At this time, coins often didn’t have anything minted on the reverse. On the obverse is a standard formula of four characters in Seal script, Grass script, orthodox script, or a combination of two or three scripts (it’s impossible to date a coin purely on the basis of the script employed). The characters on coins are read top, bottom, right, left. The first two characters are the name of the emperor (usually his reign name rather than his temple name, which enables more specific dating), and the other two characters indicate that the coin is currency (the final character is always bao, which means ‘treasure’).

For example, the coin shown above dates from the time of the Northern Song emperor Zhenzong (998-1022) during the years when Zhenzong’s reign title was Tian Xi (1017-1021). The characters are written in orthodox script: Tian Xi Tong Bao. This is an iron coin, which helps us determine where it was cast. There were around seven mints in China at this time, and the three mints that cast iron coins were all located in Sichuan.

Here’s a coin from the time of Emperor Shenzong (1068-1085), minted in the first part of his reign (1068-1077). The characters are written in Seal script: Shen Zong Yuan Bao.

This is a coin from the reign of the same emperor, but from a slightly later date when his reign title was Yuan Feng (1078-1085). Again the characters are written in Seal script: Yuan Feng Tong Bao.

This is an interesting coin from the Chong Ning regnal period (1102-1106) of Emperor Huizong (1101-1125). The characters are in orthodox script: Chong Ning Zhong Bao. This is actually a 12th century counterfeit made in bronze rather than iron—it’s probably a provincial copy rather than government issue.

Unfortunately I have no Yuan or Ming dynasty coins, which mostly follow the same pattern established by previous dynasties, sometimes including the symbol of the provincial mint on the reverse of the coins. However, I do have a decent amount from the Qing Dynasty (1644-1911), whose emperors came from Manchuria. Qing coins are the most straightforward of all Chinese coinage, as most of the emperors used only one reign title on the coins—and the reign titles are the names Westerners are most familiar with, e.g. Kangxi, Yongzheng, Qianlong, etc. On the reverse of all Qing coins we find the mint marks in Manchurian script and later in both Manchu and Chinese:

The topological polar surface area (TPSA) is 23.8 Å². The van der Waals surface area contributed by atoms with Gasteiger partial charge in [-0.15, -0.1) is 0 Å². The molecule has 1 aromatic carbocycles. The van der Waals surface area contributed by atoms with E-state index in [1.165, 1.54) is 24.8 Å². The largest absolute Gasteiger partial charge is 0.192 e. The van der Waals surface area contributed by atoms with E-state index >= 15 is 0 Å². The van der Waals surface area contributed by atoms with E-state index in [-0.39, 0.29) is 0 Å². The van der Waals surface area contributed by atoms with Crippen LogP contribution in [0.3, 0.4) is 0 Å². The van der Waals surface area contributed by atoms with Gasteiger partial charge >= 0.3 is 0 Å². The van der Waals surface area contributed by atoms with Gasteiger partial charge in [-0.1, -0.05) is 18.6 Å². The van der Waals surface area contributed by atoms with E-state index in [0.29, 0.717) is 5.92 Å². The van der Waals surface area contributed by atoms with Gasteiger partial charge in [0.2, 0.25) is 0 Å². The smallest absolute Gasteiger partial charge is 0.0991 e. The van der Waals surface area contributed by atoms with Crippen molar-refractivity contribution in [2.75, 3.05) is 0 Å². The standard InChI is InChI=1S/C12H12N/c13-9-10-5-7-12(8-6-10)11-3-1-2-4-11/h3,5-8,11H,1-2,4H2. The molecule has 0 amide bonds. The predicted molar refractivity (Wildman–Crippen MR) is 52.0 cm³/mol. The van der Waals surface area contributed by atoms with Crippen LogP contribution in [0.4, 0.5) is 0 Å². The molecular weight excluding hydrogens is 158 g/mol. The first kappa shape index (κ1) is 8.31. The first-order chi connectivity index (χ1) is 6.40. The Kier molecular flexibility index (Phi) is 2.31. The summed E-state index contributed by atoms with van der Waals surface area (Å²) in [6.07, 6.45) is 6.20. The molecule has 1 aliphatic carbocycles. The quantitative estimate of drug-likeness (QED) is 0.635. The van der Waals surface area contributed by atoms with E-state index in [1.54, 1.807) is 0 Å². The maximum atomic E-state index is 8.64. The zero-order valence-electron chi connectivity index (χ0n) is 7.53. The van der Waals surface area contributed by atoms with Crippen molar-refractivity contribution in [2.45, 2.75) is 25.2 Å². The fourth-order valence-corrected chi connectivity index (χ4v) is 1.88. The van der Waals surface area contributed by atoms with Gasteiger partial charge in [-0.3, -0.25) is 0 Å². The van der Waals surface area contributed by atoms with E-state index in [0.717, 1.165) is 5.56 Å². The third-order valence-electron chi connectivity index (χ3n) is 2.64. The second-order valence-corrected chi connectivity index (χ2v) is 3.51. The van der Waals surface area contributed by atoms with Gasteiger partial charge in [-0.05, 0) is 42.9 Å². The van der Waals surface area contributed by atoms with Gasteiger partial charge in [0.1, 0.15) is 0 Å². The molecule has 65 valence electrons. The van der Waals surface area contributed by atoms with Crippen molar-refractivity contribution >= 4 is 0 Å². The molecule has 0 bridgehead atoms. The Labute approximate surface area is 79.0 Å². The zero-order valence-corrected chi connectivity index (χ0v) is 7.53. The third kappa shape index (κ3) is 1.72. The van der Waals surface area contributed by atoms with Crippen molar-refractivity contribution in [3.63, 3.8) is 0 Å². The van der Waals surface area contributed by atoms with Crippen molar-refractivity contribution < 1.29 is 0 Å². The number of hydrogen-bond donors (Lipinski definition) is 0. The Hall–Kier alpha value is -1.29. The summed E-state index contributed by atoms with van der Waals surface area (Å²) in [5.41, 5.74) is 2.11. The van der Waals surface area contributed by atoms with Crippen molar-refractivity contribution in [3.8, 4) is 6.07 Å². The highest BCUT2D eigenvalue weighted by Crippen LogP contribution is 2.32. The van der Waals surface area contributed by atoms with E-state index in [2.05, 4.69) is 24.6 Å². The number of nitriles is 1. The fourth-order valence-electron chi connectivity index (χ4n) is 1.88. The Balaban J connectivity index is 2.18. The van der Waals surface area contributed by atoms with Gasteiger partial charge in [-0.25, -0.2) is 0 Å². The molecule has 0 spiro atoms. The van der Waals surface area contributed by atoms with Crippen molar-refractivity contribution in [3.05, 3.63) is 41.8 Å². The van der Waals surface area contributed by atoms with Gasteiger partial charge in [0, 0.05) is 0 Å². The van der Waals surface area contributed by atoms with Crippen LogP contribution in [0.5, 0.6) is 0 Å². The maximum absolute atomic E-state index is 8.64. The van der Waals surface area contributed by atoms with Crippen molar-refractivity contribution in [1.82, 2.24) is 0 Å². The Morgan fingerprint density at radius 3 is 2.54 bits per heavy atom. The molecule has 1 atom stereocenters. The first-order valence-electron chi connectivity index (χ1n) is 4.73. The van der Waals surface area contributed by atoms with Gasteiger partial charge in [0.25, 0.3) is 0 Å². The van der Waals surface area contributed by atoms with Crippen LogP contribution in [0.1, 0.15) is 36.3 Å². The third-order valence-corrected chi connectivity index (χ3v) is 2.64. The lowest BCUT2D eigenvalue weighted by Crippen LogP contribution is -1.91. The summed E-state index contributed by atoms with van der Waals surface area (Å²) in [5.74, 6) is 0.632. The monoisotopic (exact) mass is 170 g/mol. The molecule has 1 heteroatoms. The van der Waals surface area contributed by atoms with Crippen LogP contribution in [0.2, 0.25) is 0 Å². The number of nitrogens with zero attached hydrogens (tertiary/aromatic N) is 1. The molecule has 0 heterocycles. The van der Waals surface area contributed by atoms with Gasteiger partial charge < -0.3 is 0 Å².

Obverse: Qian Long Tong Bao (Emperor Qianlong, 1736-1795). Reverse: Boo Yuan (Beijing mint, Board of Public Works).

Obverse: Wen Zhong Tong Bao (Emperor Xianfeng during the reign title of Wenzhong, 1850-1861). Reverse: Boo Fu (Fuzhou mint in Fukien province).

Obverse: Wen Zhong Tong Bao (same emperor/reign title as above). Reverse: Er Shi Boo Fu (20 cash, Fuzhou mint). The Manchu script is echoed by Chinese characters.


Emperors and mints also issued charms for religious or propagandising reasons. Most of the charms in my collection date from the Qing Dynasty, such as this one issued by Emperor Daoguang (1821-1850).

Although it says Dao Guang Tong Bao on the obverse, this is a charm minted for internal use within the imperial palace rather than general circulation. As such, it’s a piece of propaganda rather than currency, as on the reverse we see the characters Tian Xia Tai Ping (‘An empire at peace’). Daoguang was a weak, indecisive ruler whose son Xianfeng had to deal with the Taiping rebellion, which makes the phrase on this coin rather ironic.

Other charms have religious motifs such as these two examples featuring the animals from the Chinese zodiac and the eight trigrams.

Charms like these could be worn or hung on strings inside or outside the house as protection against evil influences and bad qi.